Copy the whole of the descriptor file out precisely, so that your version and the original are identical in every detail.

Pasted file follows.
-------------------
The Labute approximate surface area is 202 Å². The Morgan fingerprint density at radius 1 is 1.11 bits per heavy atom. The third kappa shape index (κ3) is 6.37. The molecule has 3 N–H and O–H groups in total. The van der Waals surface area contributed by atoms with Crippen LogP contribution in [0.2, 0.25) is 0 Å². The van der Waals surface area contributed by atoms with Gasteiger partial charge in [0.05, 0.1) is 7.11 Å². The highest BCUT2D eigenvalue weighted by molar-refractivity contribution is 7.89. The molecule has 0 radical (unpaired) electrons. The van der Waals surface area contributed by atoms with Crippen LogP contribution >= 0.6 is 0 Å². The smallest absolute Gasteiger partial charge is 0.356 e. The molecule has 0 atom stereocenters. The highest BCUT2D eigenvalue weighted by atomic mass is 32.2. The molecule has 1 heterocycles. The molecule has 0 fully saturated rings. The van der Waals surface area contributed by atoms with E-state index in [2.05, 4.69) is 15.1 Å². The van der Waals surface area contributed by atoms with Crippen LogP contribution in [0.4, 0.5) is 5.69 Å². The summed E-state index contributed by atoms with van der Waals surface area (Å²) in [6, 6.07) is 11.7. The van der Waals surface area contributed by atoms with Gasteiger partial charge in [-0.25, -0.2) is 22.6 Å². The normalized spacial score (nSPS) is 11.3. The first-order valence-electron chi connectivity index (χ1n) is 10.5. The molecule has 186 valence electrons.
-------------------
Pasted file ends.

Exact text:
The Labute approximate surface area is 202 Å². The Morgan fingerprint density at radius 1 is 1.11 bits per heavy atom. The third kappa shape index (κ3) is 6.37. The molecule has 3 N–H and O–H groups in total. The van der Waals surface area contributed by atoms with Crippen LogP contribution in [0.2, 0.25) is 0 Å². The van der Waals surface area contributed by atoms with Gasteiger partial charge in [0.05, 0.1) is 7.11 Å². The highest BCUT2D eigenvalue weighted by molar-refractivity contribution is 7.89. The molecule has 0 radical (unpaired) electrons. The van der Waals surface area contributed by atoms with Crippen LogP contribution >= 0.6 is 0 Å². The smallest absolute Gasteiger partial charge is 0.356 e. The molecule has 0 atom stereocenters. The highest BCUT2D eigenvalue weighted by atomic mass is 32.2. The molecule has 1 heterocycles. The molecule has 0 fully saturated rings. The van der Waals surface area contributed by atoms with E-state index in [2.05, 4.69) is 15.1 Å². The van der Waals surface area contributed by atoms with Crippen LogP contribution in [0.4, 0.5) is 5.69 Å². The summed E-state index contributed by atoms with van der Waals surface area (Å²) in [6, 6.07) is 11.7. The van der Waals surface area contributed by atoms with Gasteiger partial charge in [-0.25, -0.2) is 22.6 Å². The normalized spacial score (nSPS) is 11.3. The first-order valence-electron chi connectivity index (χ1n) is 10.5. The molecule has 186 valence electrons.